Being disabled should not stop or hinder a person from being physically fit. Even if a person is physically impaired he or she can still do strength training with the blessing of his or her physician.
Dr. James H. Rimmer, director of the Lakeshore Foundation at the University of Alabama, says maintaining a high level of fitness among persons with disabilities has even greater importance that those who don’t. His research reveals these individuals would benefit greatly from participation in resistance training programmes which would enable them to maintain their physical function and independence.
Dr. Rimmer emphasies that persons with disabilities lack adequate muscular strength and endurance. If this is left unchecked, they may have difficulty participating in social and community events, eventually decreasing the person’s quality of life.
According to him, participating in strength training programmes will enable a disabled person to:
• Provide greater confidence in accomplishing more physically demanding tasks
• Greatly improve ability to overcome physical barriers in the environment
• Provide greater freedom and physical independence
Certified personal trainer Nicole Nichols, America’s Top Personal Trainer To Watch in 2011, advocates the use of strength training machines if the individual suffers from a condition that causes involuntary limb movement.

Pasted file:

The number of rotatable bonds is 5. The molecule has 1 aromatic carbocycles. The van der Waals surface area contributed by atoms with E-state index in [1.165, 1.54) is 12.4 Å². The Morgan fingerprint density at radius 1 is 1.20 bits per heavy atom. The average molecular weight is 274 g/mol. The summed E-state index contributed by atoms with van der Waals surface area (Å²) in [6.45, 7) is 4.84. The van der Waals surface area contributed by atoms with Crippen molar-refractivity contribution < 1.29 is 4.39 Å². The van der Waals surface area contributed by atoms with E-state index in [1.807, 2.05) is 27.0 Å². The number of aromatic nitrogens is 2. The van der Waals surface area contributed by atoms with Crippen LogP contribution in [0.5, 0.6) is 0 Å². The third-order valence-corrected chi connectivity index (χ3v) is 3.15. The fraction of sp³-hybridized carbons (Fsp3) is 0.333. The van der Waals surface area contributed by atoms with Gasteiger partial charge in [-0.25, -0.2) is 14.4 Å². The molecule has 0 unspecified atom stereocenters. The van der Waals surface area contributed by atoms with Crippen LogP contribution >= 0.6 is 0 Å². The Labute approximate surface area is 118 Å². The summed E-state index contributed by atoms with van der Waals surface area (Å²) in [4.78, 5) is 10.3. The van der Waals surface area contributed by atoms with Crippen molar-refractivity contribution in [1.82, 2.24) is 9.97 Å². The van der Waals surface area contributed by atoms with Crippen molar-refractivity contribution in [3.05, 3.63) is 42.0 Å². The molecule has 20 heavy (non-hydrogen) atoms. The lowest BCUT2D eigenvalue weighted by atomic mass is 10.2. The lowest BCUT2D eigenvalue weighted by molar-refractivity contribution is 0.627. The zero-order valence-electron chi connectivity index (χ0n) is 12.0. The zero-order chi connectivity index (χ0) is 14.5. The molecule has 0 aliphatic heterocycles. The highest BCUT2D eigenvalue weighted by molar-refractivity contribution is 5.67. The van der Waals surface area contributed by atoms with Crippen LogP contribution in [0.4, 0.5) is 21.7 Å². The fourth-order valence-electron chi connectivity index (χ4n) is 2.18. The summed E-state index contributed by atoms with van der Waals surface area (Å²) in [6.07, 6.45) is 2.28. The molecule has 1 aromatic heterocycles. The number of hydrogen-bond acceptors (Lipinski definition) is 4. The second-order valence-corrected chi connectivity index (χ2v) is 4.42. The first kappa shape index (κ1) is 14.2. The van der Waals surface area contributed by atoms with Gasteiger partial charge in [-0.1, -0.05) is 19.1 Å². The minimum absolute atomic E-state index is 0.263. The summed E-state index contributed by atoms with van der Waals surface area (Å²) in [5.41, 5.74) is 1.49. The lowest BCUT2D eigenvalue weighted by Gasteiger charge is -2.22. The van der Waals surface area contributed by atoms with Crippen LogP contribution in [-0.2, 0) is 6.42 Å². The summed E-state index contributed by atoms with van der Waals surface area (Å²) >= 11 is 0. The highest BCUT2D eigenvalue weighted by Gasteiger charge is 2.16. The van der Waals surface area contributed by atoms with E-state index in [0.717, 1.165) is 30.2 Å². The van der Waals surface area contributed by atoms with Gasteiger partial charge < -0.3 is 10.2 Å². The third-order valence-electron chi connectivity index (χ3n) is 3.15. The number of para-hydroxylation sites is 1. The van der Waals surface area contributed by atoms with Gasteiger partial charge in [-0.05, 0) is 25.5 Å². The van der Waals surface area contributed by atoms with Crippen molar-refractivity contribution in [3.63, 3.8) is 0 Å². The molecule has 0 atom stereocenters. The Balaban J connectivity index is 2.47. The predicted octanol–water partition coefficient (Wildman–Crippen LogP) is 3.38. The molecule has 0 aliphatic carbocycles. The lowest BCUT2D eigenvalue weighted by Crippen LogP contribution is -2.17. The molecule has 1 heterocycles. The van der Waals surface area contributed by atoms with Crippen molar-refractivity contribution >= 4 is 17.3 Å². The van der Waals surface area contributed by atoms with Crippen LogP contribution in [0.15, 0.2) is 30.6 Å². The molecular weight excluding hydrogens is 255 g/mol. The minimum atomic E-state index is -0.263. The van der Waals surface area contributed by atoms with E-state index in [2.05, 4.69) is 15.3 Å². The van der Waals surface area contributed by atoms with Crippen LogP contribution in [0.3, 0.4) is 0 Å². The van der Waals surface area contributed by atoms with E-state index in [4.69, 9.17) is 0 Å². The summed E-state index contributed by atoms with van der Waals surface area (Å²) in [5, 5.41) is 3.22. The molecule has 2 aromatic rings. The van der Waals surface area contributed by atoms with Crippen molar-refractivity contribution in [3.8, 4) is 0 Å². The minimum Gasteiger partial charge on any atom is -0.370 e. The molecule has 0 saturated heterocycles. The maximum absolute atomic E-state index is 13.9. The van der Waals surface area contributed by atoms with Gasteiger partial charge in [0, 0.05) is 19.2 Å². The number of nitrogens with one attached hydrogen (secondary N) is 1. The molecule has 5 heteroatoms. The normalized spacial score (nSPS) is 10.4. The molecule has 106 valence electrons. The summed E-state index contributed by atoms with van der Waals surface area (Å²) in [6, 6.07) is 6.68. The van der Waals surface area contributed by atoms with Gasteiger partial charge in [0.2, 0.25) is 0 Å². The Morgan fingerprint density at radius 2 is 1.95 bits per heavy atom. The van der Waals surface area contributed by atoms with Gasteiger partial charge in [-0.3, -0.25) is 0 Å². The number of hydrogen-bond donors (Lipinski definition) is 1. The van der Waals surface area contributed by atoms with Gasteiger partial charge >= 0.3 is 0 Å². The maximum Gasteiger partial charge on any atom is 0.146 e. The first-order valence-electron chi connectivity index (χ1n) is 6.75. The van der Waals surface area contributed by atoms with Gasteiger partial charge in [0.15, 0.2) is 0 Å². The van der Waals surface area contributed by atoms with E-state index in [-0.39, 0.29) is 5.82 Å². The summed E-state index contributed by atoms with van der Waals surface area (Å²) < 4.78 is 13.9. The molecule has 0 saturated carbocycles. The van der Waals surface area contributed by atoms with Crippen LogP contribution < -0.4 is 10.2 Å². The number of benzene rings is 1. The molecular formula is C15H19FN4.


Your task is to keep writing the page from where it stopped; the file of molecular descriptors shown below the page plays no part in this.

She recommends the following exercises for those with limited mobility:
• Seated chair knee lifts—abdominals
• Concentration curls—biceps
• Dumbbell shoulder press
• Seated dumbbell triceps extension
• Wrist curls
• Seated leg extension and pump—quadriceps
To gain the important benefits of strength training, it is a must for any disabled person to first consult with his or her physician before proceeding. A certified personal trainer can help draw up the appropriate fitness programme.
Once a physically impaired individual has been cleared for strength training, it is only a matter of time before the immense benefits are reaped.